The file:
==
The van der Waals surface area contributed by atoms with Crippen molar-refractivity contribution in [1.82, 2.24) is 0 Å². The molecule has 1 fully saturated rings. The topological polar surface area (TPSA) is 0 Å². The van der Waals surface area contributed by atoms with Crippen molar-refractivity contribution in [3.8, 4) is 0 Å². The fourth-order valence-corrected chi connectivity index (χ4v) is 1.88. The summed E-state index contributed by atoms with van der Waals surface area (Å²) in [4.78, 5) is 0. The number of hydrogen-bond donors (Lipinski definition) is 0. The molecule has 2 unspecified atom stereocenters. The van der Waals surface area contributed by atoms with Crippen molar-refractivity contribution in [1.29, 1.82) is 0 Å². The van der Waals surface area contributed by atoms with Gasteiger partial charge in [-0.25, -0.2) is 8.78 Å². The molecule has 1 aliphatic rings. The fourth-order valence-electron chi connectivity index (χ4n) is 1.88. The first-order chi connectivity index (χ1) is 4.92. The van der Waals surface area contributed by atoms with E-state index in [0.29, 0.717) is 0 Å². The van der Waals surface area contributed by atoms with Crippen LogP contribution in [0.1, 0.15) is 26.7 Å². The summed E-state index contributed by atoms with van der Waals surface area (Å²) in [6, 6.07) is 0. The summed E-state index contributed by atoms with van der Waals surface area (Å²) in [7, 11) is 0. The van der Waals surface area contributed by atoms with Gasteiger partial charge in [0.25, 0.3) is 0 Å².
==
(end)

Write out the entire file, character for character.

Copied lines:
The van der Waals surface area contributed by atoms with Crippen molar-refractivity contribution in [1.82, 2.24) is 0 Å². The molecule has 1 fully saturated rings. The topological polar surface area (TPSA) is 0 Å². The van der Waals surface area contributed by atoms with Crippen molar-refractivity contribution in [3.8, 4) is 0 Å². The fourth-order valence-corrected chi connectivity index (χ4v) is 1.88. The summed E-state index contributed by atoms with van der Waals surface area (Å²) in [4.78, 5) is 0. The number of hydrogen-bond donors (Lipinski definition) is 0. The molecule has 2 unspecified atom stereocenters. The van der Waals surface area contributed by atoms with Crippen molar-refractivity contribution in [1.29, 1.82) is 0 Å². The van der Waals surface area contributed by atoms with Gasteiger partial charge in [-0.25, -0.2) is 8.78 Å². The molecule has 1 aliphatic rings. The fourth-order valence-electron chi connectivity index (χ4n) is 1.88. The first-order chi connectivity index (χ1) is 4.92. The van der Waals surface area contributed by atoms with E-state index in [0.29, 0.717) is 0 Å². The van der Waals surface area contributed by atoms with Crippen LogP contribution in [0.1, 0.15) is 26.7 Å². The summed E-state index contributed by atoms with van der Waals surface area (Å²) in [6, 6.07) is 0. The summed E-state index contributed by atoms with van der Waals surface area (Å²) in [7, 11) is 0. The van der Waals surface area contributed by atoms with Gasteiger partial charge in [0.25, 0.3) is 0 Å².